Hello Respected Researchers and HR managers, In this section we will discuss about “Division and Coordination of Labour“. It is very much important for a Researcher as well as HR Concern person/ manager to know the Division and Coordination of Labour. If researcher or HR Manager could follow the Points accordingly,it would easier to reach the goal. Let’s have a look…
⇒ Division and Coordination of Labour:
(1). Work Specialization:
- Work specialization refers to the division of labour, specifically to the degree to which tasks are broken down into separate jobs. In some manufacturing firms division of labour is very high, where each person performs the same task over and over again, and it represents a small component of the final output. Management in organisations today must structure work in a way that maximises output; and this is very much a function of worker satisfaction and morale. As the workforce has become more educated, so has the need for jobs that are intrinsically rewarding. Therefore, the division of labour must be designed around the nature of the work and the people that must contribute to the process.
(2). Centralization and Decentralization:
- These terms refer to the decision-making process in organisations. Centralised decision-making is concentrated, typically at the top of the organization. Decentralised decision-making allows lower-level employees to make or contribute to the decision making process. More and more we see organizations becoming decentralised, as they flatten the organizational structure. Decentralised decision-making often boosts employee morale in that it allows people to feel they are a significant part of the organization.
- Departmentation is the grouping of jobs in a way that most effectively serves the needs of the organisation. There are numerous ways in which jobs can be grouped in an organisation. The most common grouping is by function. For example we might see that an organisation separates research and development, operations, marketing, finance, human resources into common departments.
(4). Chain of Command:
- The coordination of labour in a large organization comes under a chain of command which may be short or long. This is the reporting system —who reports to whom— and it is something that must be clear to members of the organisation so they will understand the process of communication and reporting. The chain of command has seen dramatic changes over the last number of years. This is partly due to the structural changes that have emerged as organisations focussed on getting closer to the customer.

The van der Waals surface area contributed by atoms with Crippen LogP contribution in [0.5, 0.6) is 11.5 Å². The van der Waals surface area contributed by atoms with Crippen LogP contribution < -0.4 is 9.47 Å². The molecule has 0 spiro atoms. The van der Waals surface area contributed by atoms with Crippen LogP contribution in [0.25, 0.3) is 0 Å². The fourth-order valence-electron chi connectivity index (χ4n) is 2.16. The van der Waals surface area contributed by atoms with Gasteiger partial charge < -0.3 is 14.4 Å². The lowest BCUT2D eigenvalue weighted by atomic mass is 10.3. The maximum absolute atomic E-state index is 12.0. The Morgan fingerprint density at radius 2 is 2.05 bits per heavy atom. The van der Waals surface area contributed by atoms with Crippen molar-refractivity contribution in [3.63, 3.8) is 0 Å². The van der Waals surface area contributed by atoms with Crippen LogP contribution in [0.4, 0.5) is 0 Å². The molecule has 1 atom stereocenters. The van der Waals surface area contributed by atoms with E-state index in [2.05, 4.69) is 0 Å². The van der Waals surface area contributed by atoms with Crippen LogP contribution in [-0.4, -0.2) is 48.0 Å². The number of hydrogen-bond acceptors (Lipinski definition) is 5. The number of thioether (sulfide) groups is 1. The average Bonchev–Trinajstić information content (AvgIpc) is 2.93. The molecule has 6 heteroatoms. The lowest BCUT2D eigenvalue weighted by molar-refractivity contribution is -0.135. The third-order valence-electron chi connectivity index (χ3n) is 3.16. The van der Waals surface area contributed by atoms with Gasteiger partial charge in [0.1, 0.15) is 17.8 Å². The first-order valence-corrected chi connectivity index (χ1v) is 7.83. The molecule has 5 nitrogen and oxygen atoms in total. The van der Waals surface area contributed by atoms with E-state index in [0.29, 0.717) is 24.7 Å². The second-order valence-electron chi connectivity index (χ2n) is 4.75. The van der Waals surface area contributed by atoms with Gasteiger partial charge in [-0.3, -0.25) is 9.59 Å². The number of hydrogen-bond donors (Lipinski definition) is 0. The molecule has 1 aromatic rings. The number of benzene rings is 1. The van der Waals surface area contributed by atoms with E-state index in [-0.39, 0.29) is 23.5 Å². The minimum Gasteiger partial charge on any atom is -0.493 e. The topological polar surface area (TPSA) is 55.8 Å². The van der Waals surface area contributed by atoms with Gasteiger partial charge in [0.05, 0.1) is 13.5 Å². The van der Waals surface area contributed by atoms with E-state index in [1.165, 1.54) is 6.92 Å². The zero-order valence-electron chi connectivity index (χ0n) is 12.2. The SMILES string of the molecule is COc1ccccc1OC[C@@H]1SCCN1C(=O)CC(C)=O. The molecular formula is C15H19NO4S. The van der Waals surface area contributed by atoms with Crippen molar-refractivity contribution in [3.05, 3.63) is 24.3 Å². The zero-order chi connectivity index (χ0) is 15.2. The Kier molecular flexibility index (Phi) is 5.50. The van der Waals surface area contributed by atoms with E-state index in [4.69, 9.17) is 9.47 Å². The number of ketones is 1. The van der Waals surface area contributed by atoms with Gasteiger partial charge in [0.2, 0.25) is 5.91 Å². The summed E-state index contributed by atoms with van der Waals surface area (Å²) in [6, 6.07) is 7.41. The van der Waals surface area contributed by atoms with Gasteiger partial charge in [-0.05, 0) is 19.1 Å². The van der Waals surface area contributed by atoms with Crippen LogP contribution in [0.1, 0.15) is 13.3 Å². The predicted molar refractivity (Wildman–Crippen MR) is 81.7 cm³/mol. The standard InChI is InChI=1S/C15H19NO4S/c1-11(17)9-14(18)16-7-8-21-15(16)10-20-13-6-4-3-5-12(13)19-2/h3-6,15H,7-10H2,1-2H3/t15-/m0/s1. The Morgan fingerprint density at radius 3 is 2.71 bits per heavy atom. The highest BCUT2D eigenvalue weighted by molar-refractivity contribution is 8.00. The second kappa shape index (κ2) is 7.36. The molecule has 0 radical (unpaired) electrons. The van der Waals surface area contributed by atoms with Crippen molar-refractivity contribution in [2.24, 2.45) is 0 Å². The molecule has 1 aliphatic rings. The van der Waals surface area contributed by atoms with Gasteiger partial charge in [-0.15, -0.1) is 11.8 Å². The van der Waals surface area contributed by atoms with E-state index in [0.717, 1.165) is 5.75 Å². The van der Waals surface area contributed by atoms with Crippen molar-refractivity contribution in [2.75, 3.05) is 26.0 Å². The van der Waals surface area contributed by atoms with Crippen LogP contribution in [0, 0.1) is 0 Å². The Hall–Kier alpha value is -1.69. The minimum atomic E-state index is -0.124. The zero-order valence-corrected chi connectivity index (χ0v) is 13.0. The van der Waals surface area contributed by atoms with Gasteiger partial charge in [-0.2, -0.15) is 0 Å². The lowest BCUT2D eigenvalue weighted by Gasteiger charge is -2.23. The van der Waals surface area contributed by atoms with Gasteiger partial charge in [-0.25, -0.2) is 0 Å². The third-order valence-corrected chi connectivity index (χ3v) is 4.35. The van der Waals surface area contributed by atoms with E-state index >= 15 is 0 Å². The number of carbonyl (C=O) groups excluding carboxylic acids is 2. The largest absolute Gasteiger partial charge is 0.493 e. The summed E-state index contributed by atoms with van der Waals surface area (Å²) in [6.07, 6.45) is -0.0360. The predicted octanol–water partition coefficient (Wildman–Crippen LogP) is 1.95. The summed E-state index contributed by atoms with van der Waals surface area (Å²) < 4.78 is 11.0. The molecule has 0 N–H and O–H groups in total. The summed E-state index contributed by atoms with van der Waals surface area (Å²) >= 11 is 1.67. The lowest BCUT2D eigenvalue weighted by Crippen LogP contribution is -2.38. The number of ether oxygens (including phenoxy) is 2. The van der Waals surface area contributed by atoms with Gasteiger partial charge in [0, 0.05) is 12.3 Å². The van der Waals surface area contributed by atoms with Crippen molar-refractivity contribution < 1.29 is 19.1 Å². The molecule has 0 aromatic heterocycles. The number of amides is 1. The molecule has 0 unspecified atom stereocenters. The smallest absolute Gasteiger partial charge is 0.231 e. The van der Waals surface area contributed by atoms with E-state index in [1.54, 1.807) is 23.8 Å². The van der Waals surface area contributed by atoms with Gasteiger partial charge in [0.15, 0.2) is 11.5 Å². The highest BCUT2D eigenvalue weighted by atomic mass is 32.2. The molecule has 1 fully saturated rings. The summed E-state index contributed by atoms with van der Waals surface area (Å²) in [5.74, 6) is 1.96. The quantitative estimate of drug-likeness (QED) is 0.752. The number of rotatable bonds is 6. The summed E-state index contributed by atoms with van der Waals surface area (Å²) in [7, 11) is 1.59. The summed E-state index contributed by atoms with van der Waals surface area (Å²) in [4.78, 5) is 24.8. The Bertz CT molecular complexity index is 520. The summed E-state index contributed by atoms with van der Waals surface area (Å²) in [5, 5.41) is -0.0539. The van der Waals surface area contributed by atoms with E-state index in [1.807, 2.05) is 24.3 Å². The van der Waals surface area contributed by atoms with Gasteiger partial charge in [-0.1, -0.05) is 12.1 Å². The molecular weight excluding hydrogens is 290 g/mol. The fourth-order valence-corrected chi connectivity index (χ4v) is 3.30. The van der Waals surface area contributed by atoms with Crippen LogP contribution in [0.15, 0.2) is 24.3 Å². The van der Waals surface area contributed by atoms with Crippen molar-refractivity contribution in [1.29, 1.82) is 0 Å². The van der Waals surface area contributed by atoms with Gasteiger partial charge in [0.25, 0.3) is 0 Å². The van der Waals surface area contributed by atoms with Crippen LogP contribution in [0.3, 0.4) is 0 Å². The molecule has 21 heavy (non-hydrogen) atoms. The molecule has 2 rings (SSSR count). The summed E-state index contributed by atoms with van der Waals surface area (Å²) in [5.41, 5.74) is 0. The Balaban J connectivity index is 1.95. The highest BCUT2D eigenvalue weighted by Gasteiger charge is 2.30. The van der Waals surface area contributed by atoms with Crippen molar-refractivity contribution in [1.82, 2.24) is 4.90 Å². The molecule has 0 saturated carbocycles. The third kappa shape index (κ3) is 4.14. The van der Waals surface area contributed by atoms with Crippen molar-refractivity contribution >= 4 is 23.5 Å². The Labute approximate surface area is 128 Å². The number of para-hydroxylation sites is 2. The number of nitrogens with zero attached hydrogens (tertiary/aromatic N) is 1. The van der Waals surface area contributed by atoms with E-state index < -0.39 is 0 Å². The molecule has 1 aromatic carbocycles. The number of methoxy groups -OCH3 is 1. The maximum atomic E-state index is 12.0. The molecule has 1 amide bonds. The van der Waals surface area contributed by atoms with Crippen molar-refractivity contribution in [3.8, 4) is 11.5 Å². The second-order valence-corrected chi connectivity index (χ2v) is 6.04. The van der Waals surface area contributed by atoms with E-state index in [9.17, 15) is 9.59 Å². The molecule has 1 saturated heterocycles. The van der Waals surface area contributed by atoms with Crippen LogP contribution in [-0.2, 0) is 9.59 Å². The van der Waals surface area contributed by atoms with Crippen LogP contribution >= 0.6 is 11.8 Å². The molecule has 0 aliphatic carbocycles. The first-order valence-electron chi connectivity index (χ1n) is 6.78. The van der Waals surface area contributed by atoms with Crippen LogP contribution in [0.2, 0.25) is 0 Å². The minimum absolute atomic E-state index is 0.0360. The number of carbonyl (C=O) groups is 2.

(5). Span of Control:
- The number and functional diversity of employees reporting to a manager or supervisor determines that manager’s span of control. In order to determine how wide or narrow the span of control should be, we must answer the question ‘How many employees can a supervisor manage directly and still meet corporate expectations and goals?’ The answer to that question is ‘it depends.’ Some organisations are structured in a way such that self-managed teams do not necessitate narrow spans of control because they can make appropriate decisions independently of direct supervision. The success of wide spans of control also depends on individual differences (some people prefer to be directly supervised, while others feel thwarted by such close supervision), as well as the task itself (professional firms may have wider spans of control than manufacturing firms, where division of labour is very high).
(6). Formalization and Standardization:
- Formalization refers to the explicit nature of rules, policies, work process procedures that guide work and decision making within the organisation. Often employees depend on specific written instruction for explanation or clarification of their job descriptions, responsibilities, accountability, etc.
- Standardization refers to the level of variety or range of actions in a job or job series. Standardization is created in organisations with a view to maximizing efficiencies; where similar work activities are performed in a similar fashion. This often eliminates the need to determine a response to problems or challenges, because experience with similar problems has enabled a response to be prescribed.
(7). Cross-functional Liaison:
- The above descriptions of division and coordination are common to most organizations. A growing challenge for many organisations is the effective coordination across lateral departments and functions, where variation and incongruence often exists for goals, time spans, interpersonal communication. Often organizations establish specific roles to address these challenges:
- (7.1). Liaison Roles : This typically involves the role of a person who communicates and coordinates between two departments. They are also referred to as linking pins. Sometimes a department will have its own liaison person, who is responsible for communicating with the liaison in another department. For example, in a hospital, there might be a liaison role for a person in physical therapy who is in constant contact with the post-operative department in order to facilitate scheduling.
- (7.2). Task forces : Task forces do much the same thing, but instead of communicating between two departments, they communicate between several departments, or activities, or functions. Task forces are typically temporary groups that are set up to address and coordinate problems and include representatives from each department, either on a full-time or part-time basis.
- (7.3). Integrators : Finally, a full-time integrator will do nothing but coordinate between departments, and is not a member of any one department. Sometimes integrator’s play important roles in change projects, where they will coordinate activities between functions or departments. They are really full-time problem solvers.
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